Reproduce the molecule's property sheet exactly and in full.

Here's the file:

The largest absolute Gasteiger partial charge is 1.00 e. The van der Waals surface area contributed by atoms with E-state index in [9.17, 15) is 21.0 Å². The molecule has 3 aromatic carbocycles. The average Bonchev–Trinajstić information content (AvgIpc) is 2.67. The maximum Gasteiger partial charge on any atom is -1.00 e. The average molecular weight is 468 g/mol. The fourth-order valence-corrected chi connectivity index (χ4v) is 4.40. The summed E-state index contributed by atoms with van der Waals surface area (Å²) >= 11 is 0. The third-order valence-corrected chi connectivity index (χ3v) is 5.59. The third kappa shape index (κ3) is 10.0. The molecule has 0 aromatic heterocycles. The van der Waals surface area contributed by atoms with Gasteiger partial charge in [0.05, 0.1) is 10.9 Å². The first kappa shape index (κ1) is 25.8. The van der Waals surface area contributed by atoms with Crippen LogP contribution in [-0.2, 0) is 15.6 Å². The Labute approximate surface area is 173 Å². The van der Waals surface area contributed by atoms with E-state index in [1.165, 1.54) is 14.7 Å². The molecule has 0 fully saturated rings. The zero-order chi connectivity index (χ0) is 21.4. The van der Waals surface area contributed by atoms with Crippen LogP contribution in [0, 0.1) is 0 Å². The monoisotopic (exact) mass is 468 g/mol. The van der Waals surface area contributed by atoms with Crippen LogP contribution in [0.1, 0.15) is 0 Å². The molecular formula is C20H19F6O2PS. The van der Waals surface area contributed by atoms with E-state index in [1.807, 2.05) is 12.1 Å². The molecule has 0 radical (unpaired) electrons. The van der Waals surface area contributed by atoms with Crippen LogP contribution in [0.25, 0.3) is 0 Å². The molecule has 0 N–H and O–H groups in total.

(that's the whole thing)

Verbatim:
The largest absolute Gasteiger partial charge is 1.00 e. The van der Waals surface area contributed by atoms with E-state index in [9.17, 15) is 21.0 Å². The molecule has 3 aromatic carbocycles. The average Bonchev–Trinajstić information content (AvgIpc) is 2.67. The maximum Gasteiger partial charge on any atom is -1.00 e. The average molecular weight is 468 g/mol. The fourth-order valence-corrected chi connectivity index (χ4v) is 4.40. The summed E-state index contributed by atoms with van der Waals surface area (Å²) >= 11 is 0. The third-order valence-corrected chi connectivity index (χ3v) is 5.59. The third kappa shape index (κ3) is 10.0. The molecule has 0 aromatic heterocycles. The van der Waals surface area contributed by atoms with Gasteiger partial charge in [0.05, 0.1) is 10.9 Å². The first kappa shape index (κ1) is 25.8. The van der Waals surface area contributed by atoms with Crippen LogP contribution in [-0.2, 0) is 15.6 Å². The Labute approximate surface area is 173 Å². The van der Waals surface area contributed by atoms with E-state index in [1.165, 1.54) is 14.7 Å². The molecule has 0 fully saturated rings. The zero-order chi connectivity index (χ0) is 21.4. The van der Waals surface area contributed by atoms with Crippen LogP contribution in [0, 0.1) is 0 Å². The monoisotopic (exact) mass is 468 g/mol. The van der Waals surface area contributed by atoms with Crippen LogP contribution in [0.1, 0.15) is 0 Å². The molecular formula is C20H19F6O2PS. The van der Waals surface area contributed by atoms with E-state index in [1.807, 2.05) is 12.1 Å². The molecule has 0 radical (unpaired) electrons. The van der Waals surface area contributed by atoms with Crippen LogP contribution in [0.25, 0.3) is 0 Å². The molecule has 0 N–H and O–H groups in total.